Howdy family,

AmeriCorps VISTA Jeffrey Helton here once again to provide you all with some information courtesy of the Grow Appalachia HQ. Our topic this week is bugs, so let’s crawl right in!

In one of my other blog posts, I’ve touched briefly on the weirdness of bugs, and I feel the need to reiterate that… Bugs are weird. Think about it this way; if bugs didn’t already exist, it would probably take the warped mind of a very gifted science fiction author to invent them. (I mean, heck, some bugs sort of serve as templates for many of the unearthly creatures that we already see in movies.) But despite their alien nature, bugs are things of science fact, and here in the real world, they play a big role in the delicate ecosystem of every garden.

Bug Recognition

If you’re anything like me, you want to know everything that there is to know about bug recognition so that you’ll be able to identify all your future pest problems and live happily ever after. Also, if you’re like me, you’re probably overwhelmed by the prospect. The fact of the matter is that there are at least 950,000 known varieties of bugs in the world. (Some scientists estimate that the total number, including bugs that aren’t yet undiscovered, is anywhere between 2 million and 30 million.)

It’s a disappointing truth, but there’s literally no way that you’re going to be able to recognize them all, so you shouldn’t even fret that much about memorization. Even a great extension agent might not be able to immediately recognize more than a couple handfuls of insects. Recognition is a skill that you will build over time, year by year, bug by bug, and ultimately, you’ll only have to worry about those bugs particular to your area. Don’t be overwhelmed. Just be patient and willing to let your knowledge blossom!

Some recognition tips:

  • Learn to separate insects into big categories like beetles, crickets, butterflies, etc. (Sites like this one will help you in the process of narrowing down the bugs you encounter in your garden. Pay attention to things like color and shape. You can even narrow it down by the state that you live in.)
  • Keep in mind that just because something is creepy and crawly, that doesn’t mean that it is a bug. It might be a centipede, a worm, a spider, a mite, etc.

    Image courtesy of

  • Seek help online. To do this, you might want to snap a photo of a bug and write down some observations about it–anything that might help someone else narrow it down, like your location, what sort of plants the bug hangs out on, etc. (This is one great site for getting help in identifying bugs.)
  • At the risk of sounding like a broken record… Talk to your extension agent! Even if they don’t know everything, they know how to research, and they have resources that will surely aid you.

The Good, the Bad, the Bugly

I recently did some work on our newsletter about fermentation and talked a bit about good bacteria and bad bacteria. Like bacteria, bugs don’t necessarily sound so great, but the picture is more complicated than that. There are awesome varieties that you will want in your garden, and there are other bugs that will devastate your garden.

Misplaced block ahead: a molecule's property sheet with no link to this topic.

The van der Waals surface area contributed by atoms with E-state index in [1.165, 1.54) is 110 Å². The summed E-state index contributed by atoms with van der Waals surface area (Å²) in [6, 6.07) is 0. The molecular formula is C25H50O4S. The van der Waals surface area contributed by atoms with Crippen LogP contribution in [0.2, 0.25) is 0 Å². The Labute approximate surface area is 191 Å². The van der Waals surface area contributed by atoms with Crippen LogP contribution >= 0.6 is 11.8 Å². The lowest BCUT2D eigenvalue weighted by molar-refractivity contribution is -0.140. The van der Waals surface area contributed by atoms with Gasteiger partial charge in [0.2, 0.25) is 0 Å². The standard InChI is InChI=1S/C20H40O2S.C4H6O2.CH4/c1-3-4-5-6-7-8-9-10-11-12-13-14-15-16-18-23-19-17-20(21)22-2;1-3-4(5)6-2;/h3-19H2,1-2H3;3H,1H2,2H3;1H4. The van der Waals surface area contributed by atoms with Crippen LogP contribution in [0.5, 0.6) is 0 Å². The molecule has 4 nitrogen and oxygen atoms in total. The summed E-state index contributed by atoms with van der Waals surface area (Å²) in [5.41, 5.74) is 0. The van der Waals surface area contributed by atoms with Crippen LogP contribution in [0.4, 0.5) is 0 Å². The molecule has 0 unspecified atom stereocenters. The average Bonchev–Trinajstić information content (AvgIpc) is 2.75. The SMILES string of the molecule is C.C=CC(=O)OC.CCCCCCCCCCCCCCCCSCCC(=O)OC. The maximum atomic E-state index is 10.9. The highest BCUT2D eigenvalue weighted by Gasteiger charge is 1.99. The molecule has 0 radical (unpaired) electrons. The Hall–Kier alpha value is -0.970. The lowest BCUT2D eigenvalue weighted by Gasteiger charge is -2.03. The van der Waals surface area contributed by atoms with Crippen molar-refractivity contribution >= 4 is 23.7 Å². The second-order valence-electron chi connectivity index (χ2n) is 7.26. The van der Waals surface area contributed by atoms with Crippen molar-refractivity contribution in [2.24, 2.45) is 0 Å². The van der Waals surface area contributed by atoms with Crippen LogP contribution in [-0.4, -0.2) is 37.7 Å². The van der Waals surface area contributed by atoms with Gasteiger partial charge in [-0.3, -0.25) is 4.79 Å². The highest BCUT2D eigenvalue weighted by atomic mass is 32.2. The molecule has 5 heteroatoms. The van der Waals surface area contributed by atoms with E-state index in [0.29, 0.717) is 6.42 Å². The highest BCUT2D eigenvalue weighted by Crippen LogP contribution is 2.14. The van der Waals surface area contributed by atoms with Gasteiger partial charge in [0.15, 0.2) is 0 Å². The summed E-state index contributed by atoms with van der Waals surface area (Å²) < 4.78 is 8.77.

These bad pests can ruin your hard work by feasting on your plants or by leaving their bodily waste on your plants. Here in Berea, some of the biggest pests that we encounter are Colorado potato beetles, Japanese beetles, and blister beetlese. Even creatures like raccoons and deer fall under the “pest” umbrella. (Raccoons often urinate on plants, so look out for them!)

Beneficial insects, on the other hand, might improve your garden by eating pest insects, by pollinating flowers, and by breaking down decaying matter. Some beneficial insects that you might come across include ladybugs, which eat aphids; hunting wasps, which destroy pest eggs; lacewings, which feed on numerous pests; and spiders, which, despite frightening most people, are harmless–at least in their “garden variety” forms.

As I mentioned before, a garden is a delicate ecosystem, so it can be tough to balance out the “culture” of bugs in your own garden. Here are some closing tips on achieving a more ideal bug set-up:

  • Follow the principles of Integrated Pest Management, which dictate that you should begin your pest management with low-impact methods like picking or hosing off pests. Don’t move to chemical methods of management unless it is an absolute necessity. Even picking and hosing pests can accidentally devastate beneficial bugs.
  • Use crop rotation techniques and try not to plant a vegetable in the same spot that a closely-related vegetable was planted the season before. By adjusting the layout of your garden, you’re throwing curveballs at pests (and diseases!) just as they’re getting comfortable.
  • Plant buckwheat and other cover crops to attract beneficial bugs. You can also research what particular flowers beneficial bugs are attracted to and then plant some of those in your garden. (If you do this, make sure that these bugs also have a source of water, which should be taken care of easily with a small birdbath or something similar.)
  • Plant trap crops. These are crops that will draw harmful pests away from your more vulnerable and valuable crops. (For example, Japanese beetles often plague rose gardens, but they are more enchanted by geraniums, so if you plant some near your roses, you can reduce some of the damage that they will do!)

If you have any other awesome bug tips, leave them in the comments below. Until next time!